Should You Bring Your Kids’ Friends Along on Your Trip to Walt Disney World?

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If your children want to invite friends on your Walt Disney World vacation, give your decision careful thought. There is more involved here than might be apparent. First, consider the logistics of numbers. Is there room in the car? Will you have to leave something at home that you had planned on taking to make room in the trunk for the friend’s luggage? Will additional hotel rooms or a larger condo be required? Will the increased number of people in your group make it hard to get a table at a restaurant?

If you determine that you can logistically accommodate one or more friends, the next step is to consider how the inclusion of the friend will affect your group’s dynamics. Generally speaking, the presence of a friend will make it harder to really connect with your own children. So if one of your vacation goals is an intimate bonding experience with your children, the addition of friends will probably frustrate your attempts to realize that objective.

If family relationship building is not necessarily a primary objective of your vacation, it’s quite possible that the inclusion of a friend will make life easier for you. This is especially true in the case of only children, who may otherwise depend exclusively on you to keep them happy and occupied. Having a friend along can take the pressure off and give you some much-needed breathing room.

If you decide to allow a friend to accompany you, limit the selection to children you know really well and whose parents you also know. Your Disney World vacation is not the time to include “my friend Eddie from school” whom you’ve never met. Your children’s friends who have spent time in your home will have a sense of your parenting style, and you will have a sense of their personality, behavior, and compatibility with your family. Assess the prospective child’s potential to fit in well on a long trip. Is he or she polite, personable, fun to be with, and reasonably mature? Does he or she relate well to you and to the other members of your family?

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Because a Disney World vacation is not, for most of us, a spur-of-the-moment thing, you should have adequate time to evaluate potential candidate friends. A trip to the mall, including a meal in a sit-down restaurant, will tell you volumes about the friend. Likewise, inviting the friend to share dinner with the family and then spend the night will provide a lot of relevant information. Ideally this type of evaluation should take place early on in the normal course of family events, before you discuss the possibility of a friend joining you on your vacation. This will allow you to size things up without your child (or the friend) realizing that an evaluation is taking place.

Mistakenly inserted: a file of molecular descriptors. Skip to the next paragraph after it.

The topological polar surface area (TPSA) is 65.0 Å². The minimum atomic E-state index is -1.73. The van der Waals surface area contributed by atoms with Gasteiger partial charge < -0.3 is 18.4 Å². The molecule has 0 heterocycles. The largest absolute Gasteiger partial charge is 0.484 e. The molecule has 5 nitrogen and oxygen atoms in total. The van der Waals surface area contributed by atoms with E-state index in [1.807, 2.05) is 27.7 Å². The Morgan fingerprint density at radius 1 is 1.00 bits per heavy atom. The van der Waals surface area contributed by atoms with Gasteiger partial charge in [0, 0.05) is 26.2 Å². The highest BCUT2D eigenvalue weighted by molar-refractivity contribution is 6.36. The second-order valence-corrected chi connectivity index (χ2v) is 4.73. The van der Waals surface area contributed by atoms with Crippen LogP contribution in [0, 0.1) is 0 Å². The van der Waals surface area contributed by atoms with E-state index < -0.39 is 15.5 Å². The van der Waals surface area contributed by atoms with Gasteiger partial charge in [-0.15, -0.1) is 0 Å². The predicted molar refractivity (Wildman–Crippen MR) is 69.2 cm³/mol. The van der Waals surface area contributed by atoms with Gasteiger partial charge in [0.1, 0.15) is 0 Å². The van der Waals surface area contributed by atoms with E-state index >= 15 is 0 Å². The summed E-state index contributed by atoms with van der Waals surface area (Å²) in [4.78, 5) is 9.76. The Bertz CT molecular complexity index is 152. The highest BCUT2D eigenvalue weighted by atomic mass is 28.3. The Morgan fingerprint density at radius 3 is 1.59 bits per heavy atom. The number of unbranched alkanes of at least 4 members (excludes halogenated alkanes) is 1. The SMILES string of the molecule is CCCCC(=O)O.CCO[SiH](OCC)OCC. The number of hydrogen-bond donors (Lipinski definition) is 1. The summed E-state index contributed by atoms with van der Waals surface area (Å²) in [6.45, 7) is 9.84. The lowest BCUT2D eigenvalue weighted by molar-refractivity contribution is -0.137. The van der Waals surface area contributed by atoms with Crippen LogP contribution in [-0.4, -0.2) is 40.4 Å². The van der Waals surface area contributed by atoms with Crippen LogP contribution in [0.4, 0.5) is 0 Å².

By seizing the initiative, you can guide the outcome. Ann, a Springfield, Ohio, mom, for example, anticipated that her 12-year-old son would ask to take a friend on their vacation. As she pondered the various friends her son might propose, she came up with four names. One, an otherwise sweet child, had a medical condition that Ann felt unqualified to monitor or treat. A second friend was overly aggressive with younger children and was often socially inappropriate for his age. Two other friends, Chuck and Marty, with whom she’d had a generally positive experience, were good candidates for the trip. After orchestrating some opportunities to spend time with each of the boys, she made her decision and asked her son, “Would you like to take Marty with us to Disney World?” her son was delighted, and Ann had diplomatically preempted having to turn down friends her son might have proposed.

We recommend that you do the inviting instead of your child and that you extend the invitation to the parent (to avoid disappointment, you might want to sound out the friend’s parent before broaching the issue with your child). Observing this recommendation will allow you to query the friend’s parents concerning food preferences, any medical conditions, how discipline is administered in the friend’s family, and how the friend’s parents feel about the way you administer discipline.

Before you extend the invitation, give some serious thought to who pays for what. Make a specific proposal for financing the trip a part of your invitation. For example: “There’s room for Marty in the hotel room, and transportation’s no problem because we’re driving. So we’ll just need you to pick up Marty’s meals, theme park admissions, and spending money.”

Additionally, make sure the friend’s parents agree with whatever COVID prevention you may implement and expect your family and the friend you bring along to follow.

For more information on traveling to Walt Disney World, check out The Unofficial Guide to Walt Disney World with Kids 2020.

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